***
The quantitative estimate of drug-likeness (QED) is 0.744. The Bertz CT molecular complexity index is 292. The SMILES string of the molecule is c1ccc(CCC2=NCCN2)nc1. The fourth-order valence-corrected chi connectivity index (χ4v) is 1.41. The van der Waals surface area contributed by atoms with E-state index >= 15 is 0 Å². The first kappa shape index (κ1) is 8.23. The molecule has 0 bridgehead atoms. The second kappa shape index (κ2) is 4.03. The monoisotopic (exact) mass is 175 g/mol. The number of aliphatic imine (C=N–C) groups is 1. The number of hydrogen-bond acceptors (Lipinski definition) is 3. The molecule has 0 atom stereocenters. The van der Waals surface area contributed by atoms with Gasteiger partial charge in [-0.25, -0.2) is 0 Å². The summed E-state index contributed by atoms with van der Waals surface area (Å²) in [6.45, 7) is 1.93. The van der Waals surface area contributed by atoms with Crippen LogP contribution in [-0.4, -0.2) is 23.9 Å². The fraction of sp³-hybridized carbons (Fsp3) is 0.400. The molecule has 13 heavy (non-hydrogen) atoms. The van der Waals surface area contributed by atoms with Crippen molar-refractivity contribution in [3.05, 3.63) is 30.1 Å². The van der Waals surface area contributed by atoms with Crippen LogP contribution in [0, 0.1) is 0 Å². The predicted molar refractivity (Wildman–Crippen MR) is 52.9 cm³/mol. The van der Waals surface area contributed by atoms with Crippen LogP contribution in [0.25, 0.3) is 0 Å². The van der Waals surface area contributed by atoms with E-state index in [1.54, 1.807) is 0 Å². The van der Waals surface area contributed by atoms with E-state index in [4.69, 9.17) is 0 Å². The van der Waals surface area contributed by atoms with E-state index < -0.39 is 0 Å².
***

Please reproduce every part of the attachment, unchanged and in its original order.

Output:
The quantitative estimate of drug-likeness (QED) is 0.744. The Bertz CT molecular complexity index is 292. The SMILES string of the molecule is c1ccc(CCC2=NCCN2)nc1. The fourth-order valence-corrected chi connectivity index (χ4v) is 1.41. The van der Waals surface area contributed by atoms with E-state index >= 15 is 0 Å². The first kappa shape index (κ1) is 8.23. The molecule has 0 bridgehead atoms. The second kappa shape index (κ2) is 4.03. The monoisotopic (exact) mass is 175 g/mol. The number of aliphatic imine (C=N–C) groups is 1. The number of hydrogen-bond acceptors (Lipinski definition) is 3. The molecule has 0 atom stereocenters. The van der Waals surface area contributed by atoms with Gasteiger partial charge in [-0.25, -0.2) is 0 Å². The summed E-state index contributed by atoms with van der Waals surface area (Å²) in [6.45, 7) is 1.93. The van der Waals surface area contributed by atoms with Crippen LogP contribution in [-0.4, -0.2) is 23.9 Å². The fraction of sp³-hybridized carbons (Fsp3) is 0.400. The molecule has 13 heavy (non-hydrogen) atoms. The van der Waals surface area contributed by atoms with Crippen molar-refractivity contribution in [3.05, 3.63) is 30.1 Å². The van der Waals surface area contributed by atoms with Crippen LogP contribution in [0, 0.1) is 0 Å². The predicted molar refractivity (Wildman–Crippen MR) is 52.9 cm³/mol. The van der Waals surface area contributed by atoms with Crippen LogP contribution in [0.25, 0.3) is 0 Å². The van der Waals surface area contributed by atoms with E-state index in [1.54, 1.807) is 0 Å². The van der Waals surface area contributed by atoms with E-state index in [4.69, 9.17) is 0 Å². The van der Waals surface area contributed by atoms with E-state index < -0.39 is 0 Å².